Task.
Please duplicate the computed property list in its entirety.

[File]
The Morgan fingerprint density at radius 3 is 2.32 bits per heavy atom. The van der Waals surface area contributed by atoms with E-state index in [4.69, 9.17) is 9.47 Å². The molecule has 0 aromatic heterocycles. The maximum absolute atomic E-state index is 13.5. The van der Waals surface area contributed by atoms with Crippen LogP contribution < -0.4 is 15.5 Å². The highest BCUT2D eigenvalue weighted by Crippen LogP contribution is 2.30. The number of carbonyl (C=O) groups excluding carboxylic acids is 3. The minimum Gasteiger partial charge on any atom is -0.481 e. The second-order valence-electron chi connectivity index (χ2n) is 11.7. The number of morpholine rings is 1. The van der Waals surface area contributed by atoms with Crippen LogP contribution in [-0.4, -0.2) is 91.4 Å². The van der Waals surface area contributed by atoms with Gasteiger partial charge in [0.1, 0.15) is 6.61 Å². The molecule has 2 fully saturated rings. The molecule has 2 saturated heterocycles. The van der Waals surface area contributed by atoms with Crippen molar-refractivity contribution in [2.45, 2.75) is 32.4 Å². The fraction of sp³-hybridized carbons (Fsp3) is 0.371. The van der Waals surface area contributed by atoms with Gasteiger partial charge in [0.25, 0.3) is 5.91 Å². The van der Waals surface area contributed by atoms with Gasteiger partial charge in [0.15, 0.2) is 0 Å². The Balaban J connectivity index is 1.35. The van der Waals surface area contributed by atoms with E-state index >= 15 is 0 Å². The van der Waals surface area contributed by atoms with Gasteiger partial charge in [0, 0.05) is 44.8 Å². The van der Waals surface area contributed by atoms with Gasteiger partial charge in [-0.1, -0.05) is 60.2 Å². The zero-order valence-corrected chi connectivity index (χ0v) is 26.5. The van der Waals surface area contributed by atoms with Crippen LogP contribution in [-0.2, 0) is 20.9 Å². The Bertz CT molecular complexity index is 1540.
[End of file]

The Morgan fingerprint density at radius 3 is 2.32 bits per heavy atom. The van der Waals surface area contributed by atoms with E-state index in [4.69, 9.17) is 9.47 Å². The molecule has 0 aromatic heterocycles. The maximum absolute atomic E-state index is 13.5. The van der Waals surface area contributed by atoms with Crippen LogP contribution < -0.4 is 15.5 Å². The highest BCUT2D eigenvalue weighted by Crippen LogP contribution is 2.30. The number of carbonyl (C=O) groups excluding carboxylic acids is 3. The minimum Gasteiger partial charge on any atom is -0.481 e. The second-order valence-electron chi connectivity index (χ2n) is 11.7. The number of morpholine rings is 1. The van der Waals surface area contributed by atoms with Crippen LogP contribution in [-0.4, -0.2) is 91.4 Å². The van der Waals surface area contributed by atoms with Gasteiger partial charge in [0.1, 0.15) is 6.61 Å². The molecule has 2 fully saturated rings. The molecule has 2 saturated heterocycles. The van der Waals surface area contributed by atoms with Crippen molar-refractivity contribution in [2.45, 2.75) is 32.4 Å². The fraction of sp³-hybridized carbons (Fsp3) is 0.371. The van der Waals surface area contributed by atoms with Gasteiger partial charge in [0.25, 0.3) is 5.91 Å². The van der Waals surface area contributed by atoms with Gasteiger partial charge in [0.15, 0.2) is 0 Å². The Balaban J connectivity index is 1.35. The van der Waals surface area contributed by atoms with E-state index >= 15 is 0 Å². The van der Waals surface area contributed by atoms with Gasteiger partial charge in [0, 0.05) is 44.8 Å². The van der Waals surface area contributed by atoms with Gasteiger partial charge in [-0.1, -0.05) is 60.2 Å². The zero-order valence-corrected chi connectivity index (χ0v) is 26.5. The van der Waals surface area contributed by atoms with Crippen LogP contribution in [-0.2, 0) is 20.9 Å². The Bertz CT molecular complexity index is 1540.